Convert! Convert! Convert!

Let’s be honest, we spend a disproportionate amount of our time on the campaign. It’s where the “big idea” is revealed to the world. It’s your brand’s chance to be in the spotlight. It’s also your time to shine as a marketer and to be the hero of your organization. Campaigns, after all, drive customers.


Campaigns drive prospects. Where you need to get serious is in the less glamorous world of lead conversion because this is where customers are born.

As digital marketers we have to abide by the simple rule of test, learn, optimize, and try again. A healthy risk of bravery and risk taking also helps. If you want to get the best results out of your online marketing you simply cannot be afraid to fail. I tell my marketing team today that I don’t care if 70 percent of their experiments don’t work as long as they can spot the 30 percent that do work and scale them. They also know the metric of most importance to me is the lead conversion rate. CTR, visits, page views… blah blah blah. Getting prospects on your site is easy but converting them is where the skill comes in.

It is this topic of lead conversion optimization where the geek within me is unleashed and I am happiest. Following is some practical advice based on 10 years of consumer Internet marketing experience (and many mistakes). I spent US$50 million of my previous company’s marketing budget across 15 geographies and this is what I learned.

Don’t Be Lazy and Mismatch Your Message

How many times have you seen companies deliver one message through email, banners, or ad words and when you click through you hit a landing page that has nothing to do with the promise? How frustrating. If I see an ad for a magic pill that will make me lose 20kg overnight, I am a lost opportunity if they try and sell me their new exercise machine. Match your messages! For those savvier, you can now dynamically update your headline with the copy from your SEM and display advertising.

Simplicity Rules

Simplicity is the product of great design. It removes friction and gives us what we want, when we want it. Complexityis the product of bureaucracy, complacency, or a lack of creativity (or all of the above). In order to draw prospects to your message, you have to remove the clutter. The more white space and less copy you have on your landing page the better. Remember, you want to draw your prospects’ eyes to your headline’s call to action. Remove links that risk your prospect getting lost in your website. Keep your lead form as short as possible (you don’t have to ask 100 meaningless questions including the color of their dog). Use human tone, short and punchy copy, and minimal images (avoid generic stock images at all costs as you lose authenticity). For inspiration, look at and as model examples of effective use of simplicity.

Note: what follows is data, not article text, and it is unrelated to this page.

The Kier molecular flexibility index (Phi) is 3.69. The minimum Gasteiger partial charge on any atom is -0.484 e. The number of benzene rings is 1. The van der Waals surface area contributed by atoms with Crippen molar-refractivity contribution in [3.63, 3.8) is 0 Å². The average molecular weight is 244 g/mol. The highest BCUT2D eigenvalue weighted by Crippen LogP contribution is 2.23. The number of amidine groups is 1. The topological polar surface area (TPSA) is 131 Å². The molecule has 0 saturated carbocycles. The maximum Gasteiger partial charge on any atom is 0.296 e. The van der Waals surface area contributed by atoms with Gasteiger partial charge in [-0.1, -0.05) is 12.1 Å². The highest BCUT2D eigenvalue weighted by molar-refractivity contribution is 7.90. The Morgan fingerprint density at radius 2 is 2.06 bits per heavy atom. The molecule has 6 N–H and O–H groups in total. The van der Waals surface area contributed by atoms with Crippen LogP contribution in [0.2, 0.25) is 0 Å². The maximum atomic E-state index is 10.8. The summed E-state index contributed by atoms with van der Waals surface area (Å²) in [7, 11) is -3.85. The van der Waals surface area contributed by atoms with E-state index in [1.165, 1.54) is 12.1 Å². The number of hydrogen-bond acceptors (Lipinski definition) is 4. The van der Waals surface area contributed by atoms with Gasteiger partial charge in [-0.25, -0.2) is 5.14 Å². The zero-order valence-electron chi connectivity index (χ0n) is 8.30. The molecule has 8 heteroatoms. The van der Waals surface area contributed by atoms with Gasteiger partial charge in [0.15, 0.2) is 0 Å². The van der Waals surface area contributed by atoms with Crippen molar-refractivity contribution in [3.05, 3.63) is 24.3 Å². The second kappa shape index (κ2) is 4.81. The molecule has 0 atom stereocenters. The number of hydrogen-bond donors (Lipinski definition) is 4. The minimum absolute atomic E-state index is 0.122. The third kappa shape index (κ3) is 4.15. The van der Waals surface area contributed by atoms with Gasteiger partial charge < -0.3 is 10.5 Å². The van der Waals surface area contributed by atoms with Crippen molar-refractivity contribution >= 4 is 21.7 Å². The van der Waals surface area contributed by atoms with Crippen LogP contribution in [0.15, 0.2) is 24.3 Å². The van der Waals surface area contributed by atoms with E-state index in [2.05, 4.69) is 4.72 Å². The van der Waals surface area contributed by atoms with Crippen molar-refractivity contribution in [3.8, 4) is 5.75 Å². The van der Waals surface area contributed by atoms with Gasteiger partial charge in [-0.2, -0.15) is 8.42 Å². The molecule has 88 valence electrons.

Build Trust Into Your Landing Page

Trust seals, testimonials, and your privacy policy should all be welcome additions to your landing page. Trust drives conversions. Clicking on an advertisement takes no commitment but registering on a website does. Anything you can do to take away the prospect’s anxiety is a must. I also suggest very human language such as “we will never share your email.” Don’t take this for granted because I promise it is on your prospect’s mind.

Test, Test, Test

I cannot recommend the power of trial and error enough. Run A/B testing constantly to ensure your conversion efforts are always maximized. The reality is our intuition as marketers is usually wrong so challenge and validate it with real data. This is not an exercise in statistics but more a test of consumer psychology. There are many cheap and easy tools available that will give you the insight you need to optimize your conversion rates. Why is testing important? Let’s assume your average customer generates US$100 revenue per year and your prospect to customer conversion rate is 10 percent. You have the power to effectively double your company’s revenue by increasing that conversion rate from 10 percent to 20 percent (I promise its achievable). Of course, you can achieve the same revenue results by doubling the prospects you drive to your site and maintaining your 10 percent conversion rate but that takes 100 percent more marketing cost (which your boss won’t like) while optimization is free!

Remember, the job of optimization is never complete.

Convert! Convert! Convert!

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Overhead view of a row of four business people interviewing a young male applicant.